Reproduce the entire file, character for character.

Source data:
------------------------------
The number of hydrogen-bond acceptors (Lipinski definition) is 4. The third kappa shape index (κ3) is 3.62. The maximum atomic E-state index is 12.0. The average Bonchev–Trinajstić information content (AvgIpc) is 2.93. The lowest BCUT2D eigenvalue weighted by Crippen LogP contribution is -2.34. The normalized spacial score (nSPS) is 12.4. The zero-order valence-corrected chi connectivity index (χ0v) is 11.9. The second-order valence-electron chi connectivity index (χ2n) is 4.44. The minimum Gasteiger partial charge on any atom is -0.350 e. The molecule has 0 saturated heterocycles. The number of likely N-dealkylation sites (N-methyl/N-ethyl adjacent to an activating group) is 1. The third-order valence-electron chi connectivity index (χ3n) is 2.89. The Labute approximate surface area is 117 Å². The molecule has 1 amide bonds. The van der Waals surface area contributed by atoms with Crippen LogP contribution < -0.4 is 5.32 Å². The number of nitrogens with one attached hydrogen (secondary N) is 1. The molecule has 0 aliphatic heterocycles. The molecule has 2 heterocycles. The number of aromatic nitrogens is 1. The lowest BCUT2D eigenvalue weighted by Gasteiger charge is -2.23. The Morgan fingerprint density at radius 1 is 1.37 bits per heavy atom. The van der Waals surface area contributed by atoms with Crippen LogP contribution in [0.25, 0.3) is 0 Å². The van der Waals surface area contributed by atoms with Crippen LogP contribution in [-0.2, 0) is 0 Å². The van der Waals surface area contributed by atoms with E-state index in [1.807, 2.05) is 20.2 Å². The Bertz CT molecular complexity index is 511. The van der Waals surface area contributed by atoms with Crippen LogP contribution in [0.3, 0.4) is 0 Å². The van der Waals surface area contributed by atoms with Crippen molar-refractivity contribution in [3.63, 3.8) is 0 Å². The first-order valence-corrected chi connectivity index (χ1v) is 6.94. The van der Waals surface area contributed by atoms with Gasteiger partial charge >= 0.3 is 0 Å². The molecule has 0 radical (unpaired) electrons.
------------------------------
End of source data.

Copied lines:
The number of hydrogen-bond acceptors (Lipinski definition) is 4. The third kappa shape index (κ3) is 3.62. The maximum atomic E-state index is 12.0. The average Bonchev–Trinajstić information content (AvgIpc) is 2.93. The lowest BCUT2D eigenvalue weighted by Crippen LogP contribution is -2.34. The normalized spacial score (nSPS) is 12.4. The zero-order valence-corrected chi connectivity index (χ0v) is 11.9. The second-order valence-electron chi connectivity index (χ2n) is 4.44. The minimum Gasteiger partial charge on any atom is -0.350 e. The molecule has 0 saturated heterocycles. The number of likely N-dealkylation sites (N-methyl/N-ethyl adjacent to an activating group) is 1. The third-order valence-electron chi connectivity index (χ3n) is 2.89. The Labute approximate surface area is 117 Å². The molecule has 1 amide bonds. The van der Waals surface area contributed by atoms with Crippen LogP contribution < -0.4 is 5.32 Å². The number of nitrogens with one attached hydrogen (secondary N) is 1. The molecule has 0 aliphatic heterocycles. The molecule has 2 heterocycles. The number of aromatic nitrogens is 1. The lowest BCUT2D eigenvalue weighted by Gasteiger charge is -2.23. The Morgan fingerprint density at radius 1 is 1.37 bits per heavy atom. The van der Waals surface area contributed by atoms with Crippen LogP contribution in [0.25, 0.3) is 0 Å². The van der Waals surface area contributed by atoms with Crippen LogP contribution in [-0.2, 0) is 0 Å². The van der Waals surface area contributed by atoms with E-state index in [1.807, 2.05) is 20.2 Å². The Bertz CT molecular complexity index is 511. The van der Waals surface area contributed by atoms with Crippen LogP contribution in [0.3, 0.4) is 0 Å². The van der Waals surface area contributed by atoms with Crippen molar-refractivity contribution in [3.63, 3.8) is 0 Å². The first-order valence-corrected chi connectivity index (χ1v) is 6.94. The van der Waals surface area contributed by atoms with Gasteiger partial charge >= 0.3 is 0 Å². The molecule has 0 radical (unpaired) electrons.